Severe maulings hardly slowed down the robotic assassins in the Terminator science fiction movies. Now, roboticists have made a real machine that carries on despite serious damage.
The crucial factor in that feat, the robot’s developers say, was to program the device’s computer to create and update a representation of the machine’s physical structure. That way, when the robot broke, the device recognized its changed condition and found new ways to reach its goals.
In the Nov. 17 Science, computer scientist Josh Bongard of the University of Vermont in Burlington and his colleagues describe a starfishlike, ambulatory machine that they created. They report detaching a portion of one of the four legs and that, in response to the insult, the device changed its gait.
Under similar circumstances, most conventional robots would stop functioning, notes Christoph Adami of the Keck Graduate Institute of Applied Life Sciences in Claremont, Calif., commenting in the same issue of Science.
The self-adjusting machine could adapt because its computer software includes a novel algorithm, explains mechanical engineer and team leader Hod Lipson of Cornell University. In that algorithm, the machine uses electrical readings from its two tilt sensors and eight motors to determine its structure.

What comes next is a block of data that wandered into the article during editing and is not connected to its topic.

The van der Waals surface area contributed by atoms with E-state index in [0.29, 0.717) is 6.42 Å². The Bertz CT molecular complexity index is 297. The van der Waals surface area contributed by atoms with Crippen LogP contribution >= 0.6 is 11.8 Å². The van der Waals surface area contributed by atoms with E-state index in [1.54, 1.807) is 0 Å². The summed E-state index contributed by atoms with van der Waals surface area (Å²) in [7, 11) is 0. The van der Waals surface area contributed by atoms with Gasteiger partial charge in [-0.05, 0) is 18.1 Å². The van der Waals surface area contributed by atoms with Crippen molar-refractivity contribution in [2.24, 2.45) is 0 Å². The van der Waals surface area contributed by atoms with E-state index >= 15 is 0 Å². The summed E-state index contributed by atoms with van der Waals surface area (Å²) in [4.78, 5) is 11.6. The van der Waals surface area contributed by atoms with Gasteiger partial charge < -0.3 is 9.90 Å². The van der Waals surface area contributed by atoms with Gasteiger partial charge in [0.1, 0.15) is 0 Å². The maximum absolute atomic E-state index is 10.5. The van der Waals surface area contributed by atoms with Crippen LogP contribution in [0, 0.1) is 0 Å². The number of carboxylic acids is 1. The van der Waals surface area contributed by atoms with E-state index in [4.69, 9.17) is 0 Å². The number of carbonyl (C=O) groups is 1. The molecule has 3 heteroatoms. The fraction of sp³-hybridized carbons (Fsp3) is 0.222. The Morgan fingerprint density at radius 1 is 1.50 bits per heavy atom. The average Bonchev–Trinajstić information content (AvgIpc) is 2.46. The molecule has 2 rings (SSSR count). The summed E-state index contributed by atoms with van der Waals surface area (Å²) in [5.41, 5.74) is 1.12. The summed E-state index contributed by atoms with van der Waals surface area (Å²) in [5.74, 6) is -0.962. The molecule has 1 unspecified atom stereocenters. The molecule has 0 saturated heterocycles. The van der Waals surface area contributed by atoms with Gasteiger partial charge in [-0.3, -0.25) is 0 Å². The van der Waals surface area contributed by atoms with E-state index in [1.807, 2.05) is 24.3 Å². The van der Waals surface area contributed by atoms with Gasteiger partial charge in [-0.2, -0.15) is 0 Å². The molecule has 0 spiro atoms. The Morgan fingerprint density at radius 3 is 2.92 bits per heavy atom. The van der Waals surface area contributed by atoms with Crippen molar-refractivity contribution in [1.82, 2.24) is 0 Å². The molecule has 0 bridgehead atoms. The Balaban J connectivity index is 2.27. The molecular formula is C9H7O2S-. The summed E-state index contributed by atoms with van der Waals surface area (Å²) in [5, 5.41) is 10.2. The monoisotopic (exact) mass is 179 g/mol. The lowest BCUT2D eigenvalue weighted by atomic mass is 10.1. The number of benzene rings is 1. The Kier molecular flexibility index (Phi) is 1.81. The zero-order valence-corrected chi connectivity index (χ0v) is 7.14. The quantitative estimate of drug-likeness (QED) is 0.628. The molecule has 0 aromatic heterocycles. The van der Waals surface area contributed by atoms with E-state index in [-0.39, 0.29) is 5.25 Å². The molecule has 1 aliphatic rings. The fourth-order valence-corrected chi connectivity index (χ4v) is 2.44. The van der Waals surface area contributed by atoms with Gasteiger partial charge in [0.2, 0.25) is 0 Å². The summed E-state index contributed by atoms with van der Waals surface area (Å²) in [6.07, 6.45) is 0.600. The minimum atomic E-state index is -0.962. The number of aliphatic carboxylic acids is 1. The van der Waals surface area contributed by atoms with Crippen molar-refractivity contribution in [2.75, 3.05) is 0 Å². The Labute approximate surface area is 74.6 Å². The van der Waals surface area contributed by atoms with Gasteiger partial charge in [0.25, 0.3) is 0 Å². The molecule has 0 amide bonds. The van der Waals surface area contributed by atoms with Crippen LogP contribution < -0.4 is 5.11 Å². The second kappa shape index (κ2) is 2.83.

In an iterative process, the computer figures out which of about 100,000 possible arrangements of the machine’s parts is generating those readings, Bongard says.
Once the computer comes up with a plausible structure, it hypothesizes many series of component movements and calculates how far the robot could move as a result of each series, Lipson adds. Finally, the robot implements the motions that it predicts will maximize the distance traveled—the goal specified for it by its designers.
The new work is “a major advance in autonomous robotics,” says roboticist Dario Floreano of the Swiss Federal Institute of Technology in Lausanne. “The algorithm … is very efficient and applicable to a wide range of robots.”
Typically, when creating a robot, developers face two daunting tasks, says Cornell mechanical engineer Victor Zykov, a codesigner of the new machine. The scientists must devise a detailed, mathematical model of the device and also create a related control mechanism that operates the robot under various conditions.
In the new experiment, neither step was necessary. “This achievement could be expanded to other machines that are difficult to control,” Zykov adds. Those could include the remarkably agile prosthetic limbs currently under development, Lipson says.
“Designing robots that can adapt to changing environments and can compensate for damage has been a difficult problem,” comments neuroscientist Olaf Sporns of Indiana University in Bloomington. “This work provides a new way toward solving this important problem.”
Sporns uses robots to study how body structure influences the data that a machine or organism gathers about its environment. With the new self-modeling robot, cognitive scientists might investigate whether people and other animals employ abstract representations of their bodies and environments, Lipson says.